Self Annotation - how AI can help

By GilaChess - March 08, 2024


After the hard game, the chess player retires to his hotel room. Takes an hour rest. Then takes up the scoresheet and sets up the game on an actual chessboard - not on the computer screen or phone. With a paper and the game is slowly annotated with evaluations, variations and lines that may or may not have been better etc. Finishing, a picture is take and sent to an AI program that then evaluates the hand written annotation.

A detailed reply is then sent back to the chess player where there is eager anticipation in how right or wrong the annotation sent was. This becomes a routine with the further rounds of the tournament.

This sounds close to science fiction doesn't it. But like my last article about AI Coach, I  believe it is not in our distant future but coming soon. This is probably what a human coach may do with students but LLMs can also duplicate this function.

  1. Manual Annotations and Evaluations:

    • The chess player annotates their game by hand, using notations like “±” (indicating that White is better) or “=” (indicating equality).
    • These annotations capture the player’s understanding of the game state, strategic choices, and positional assessments.
  2. LLM Evaluation:

    • The LLM analyzes the player’s annotations and evaluates their accuracy.
    • It verifies whether the player’s assessments align with established chess principles and objective evaluations.
    • The LLM can provide a quantitative measure of how well the player’s annotations match the actual game dynamics.
  3. Benefits of this Feedback Approach:

    • Learning Reinforcement: By receiving feedback on their annotations, the player reinforces their understanding of chess concepts. Correct annotations are reinforced, while incorrect ones are corrected.
    • Identifying Mistakes: The LLM highlights where the player’s evaluations deviate from optimal play. This pinpointing helps players recognize their mistakes and learn from them.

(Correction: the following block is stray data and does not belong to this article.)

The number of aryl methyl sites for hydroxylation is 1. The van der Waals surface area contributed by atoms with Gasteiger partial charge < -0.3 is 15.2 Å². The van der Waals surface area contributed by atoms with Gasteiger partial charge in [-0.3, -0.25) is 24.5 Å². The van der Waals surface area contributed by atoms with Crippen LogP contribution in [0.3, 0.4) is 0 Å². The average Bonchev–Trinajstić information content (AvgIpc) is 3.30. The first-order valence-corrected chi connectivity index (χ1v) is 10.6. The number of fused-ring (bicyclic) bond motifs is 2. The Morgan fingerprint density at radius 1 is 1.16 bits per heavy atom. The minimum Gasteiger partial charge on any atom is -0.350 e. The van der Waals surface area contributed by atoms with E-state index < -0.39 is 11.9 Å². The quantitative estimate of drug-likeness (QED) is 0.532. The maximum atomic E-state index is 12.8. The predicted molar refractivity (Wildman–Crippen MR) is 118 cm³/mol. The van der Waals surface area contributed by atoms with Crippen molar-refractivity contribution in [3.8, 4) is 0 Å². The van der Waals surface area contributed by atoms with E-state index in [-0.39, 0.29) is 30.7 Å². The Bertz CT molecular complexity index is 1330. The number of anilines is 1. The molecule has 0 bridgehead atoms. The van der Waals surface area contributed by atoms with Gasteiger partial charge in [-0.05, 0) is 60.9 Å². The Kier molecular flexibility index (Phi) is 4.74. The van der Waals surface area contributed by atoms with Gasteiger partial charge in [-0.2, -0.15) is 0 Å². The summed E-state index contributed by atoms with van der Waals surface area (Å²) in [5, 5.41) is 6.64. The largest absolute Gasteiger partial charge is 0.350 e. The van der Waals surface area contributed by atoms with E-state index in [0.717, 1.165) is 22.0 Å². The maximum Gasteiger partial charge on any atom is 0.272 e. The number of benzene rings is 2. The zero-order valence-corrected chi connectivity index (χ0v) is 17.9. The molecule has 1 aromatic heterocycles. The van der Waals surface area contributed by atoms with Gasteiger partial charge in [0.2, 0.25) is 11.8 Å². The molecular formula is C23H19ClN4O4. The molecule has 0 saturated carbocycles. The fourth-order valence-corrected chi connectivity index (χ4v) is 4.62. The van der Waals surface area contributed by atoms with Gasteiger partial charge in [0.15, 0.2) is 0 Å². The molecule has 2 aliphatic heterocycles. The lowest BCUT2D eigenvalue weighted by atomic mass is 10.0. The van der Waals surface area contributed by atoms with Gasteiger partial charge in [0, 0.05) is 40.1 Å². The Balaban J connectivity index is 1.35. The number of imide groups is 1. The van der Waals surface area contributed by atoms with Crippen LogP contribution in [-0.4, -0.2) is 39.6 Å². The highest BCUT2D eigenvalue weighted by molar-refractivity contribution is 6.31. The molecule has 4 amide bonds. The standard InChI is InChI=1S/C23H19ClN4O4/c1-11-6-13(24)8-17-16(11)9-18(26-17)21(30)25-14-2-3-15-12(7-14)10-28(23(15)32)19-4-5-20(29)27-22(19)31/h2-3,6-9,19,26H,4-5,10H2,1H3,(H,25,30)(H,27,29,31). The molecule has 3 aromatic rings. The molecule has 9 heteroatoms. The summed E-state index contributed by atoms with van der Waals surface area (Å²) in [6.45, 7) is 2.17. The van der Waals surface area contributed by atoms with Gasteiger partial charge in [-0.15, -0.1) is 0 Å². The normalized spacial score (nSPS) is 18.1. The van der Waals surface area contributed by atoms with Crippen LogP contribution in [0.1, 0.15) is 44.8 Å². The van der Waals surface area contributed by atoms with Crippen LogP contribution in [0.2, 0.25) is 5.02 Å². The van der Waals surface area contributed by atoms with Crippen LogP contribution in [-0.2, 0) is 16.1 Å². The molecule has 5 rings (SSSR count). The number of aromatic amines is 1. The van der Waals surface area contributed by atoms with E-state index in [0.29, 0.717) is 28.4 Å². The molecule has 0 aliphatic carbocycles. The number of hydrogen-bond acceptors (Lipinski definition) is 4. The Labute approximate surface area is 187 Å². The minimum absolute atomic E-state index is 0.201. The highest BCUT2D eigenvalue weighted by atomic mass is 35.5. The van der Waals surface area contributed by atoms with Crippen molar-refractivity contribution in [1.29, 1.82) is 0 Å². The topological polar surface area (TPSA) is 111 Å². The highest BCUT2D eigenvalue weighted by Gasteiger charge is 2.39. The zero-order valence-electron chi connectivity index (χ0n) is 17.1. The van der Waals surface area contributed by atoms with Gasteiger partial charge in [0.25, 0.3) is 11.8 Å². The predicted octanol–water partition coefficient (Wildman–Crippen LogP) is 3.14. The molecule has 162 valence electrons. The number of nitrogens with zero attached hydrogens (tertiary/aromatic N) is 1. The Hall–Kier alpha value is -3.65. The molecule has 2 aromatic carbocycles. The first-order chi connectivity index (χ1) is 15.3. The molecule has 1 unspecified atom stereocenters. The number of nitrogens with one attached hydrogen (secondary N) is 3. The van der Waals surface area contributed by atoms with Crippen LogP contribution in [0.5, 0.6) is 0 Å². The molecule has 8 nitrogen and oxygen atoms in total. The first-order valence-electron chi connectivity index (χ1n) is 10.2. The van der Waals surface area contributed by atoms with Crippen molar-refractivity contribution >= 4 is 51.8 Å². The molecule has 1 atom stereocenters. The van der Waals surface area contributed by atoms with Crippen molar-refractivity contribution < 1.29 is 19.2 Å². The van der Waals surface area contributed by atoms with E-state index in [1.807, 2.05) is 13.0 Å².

• Strategic Insights: Detailed feedback allows players to understand why certain moves were better or worse. It provides strategic insights beyond mere correctness.
    • Pattern Recognition: Consistent feedback helps players recognize recurring patterns and positional themes.
    • Self-Reflection: Players can reflect on their thought process during the game and identify areas for improvement.
  4. Challenges and Considerations:

    • Subjectivity: Chess evaluations can be subjective. Different annotators may have varying opinions on a position’s quality.
    • Complexity: Chess is multifaceted, involving tactics, strategy, and positional understanding. The LLM must consider all aspects.
    • Human Bias: The LLM should account for biases inherent in human annotations.
    • Feedback Granularity: Balancing detailed feedback with simplicity is crucial. Too much detail may overwhelm the player.
  5. Enhancing Chess Learning:

    • When used judiciously, this feedback approach can significantly enhance chess learning.
    • Players gain insights into their decision-making process, leading to better play over time.
    • The LLM acts as a personalized coach, guiding players toward more accurate assessments and deeper understanding.

In summary, while challenges exist, a well-designed chess LLM that evaluates manual annotations can be a valuable tool for players seeking to improve their game. It complements traditional study methods and encourages thoughtful analysis. 

Also, the LLM will recognize common 'ghosts' or imaginary fears of the player as more games annotation are examined. These can be highlighted and a remedy or cure can be prepared.

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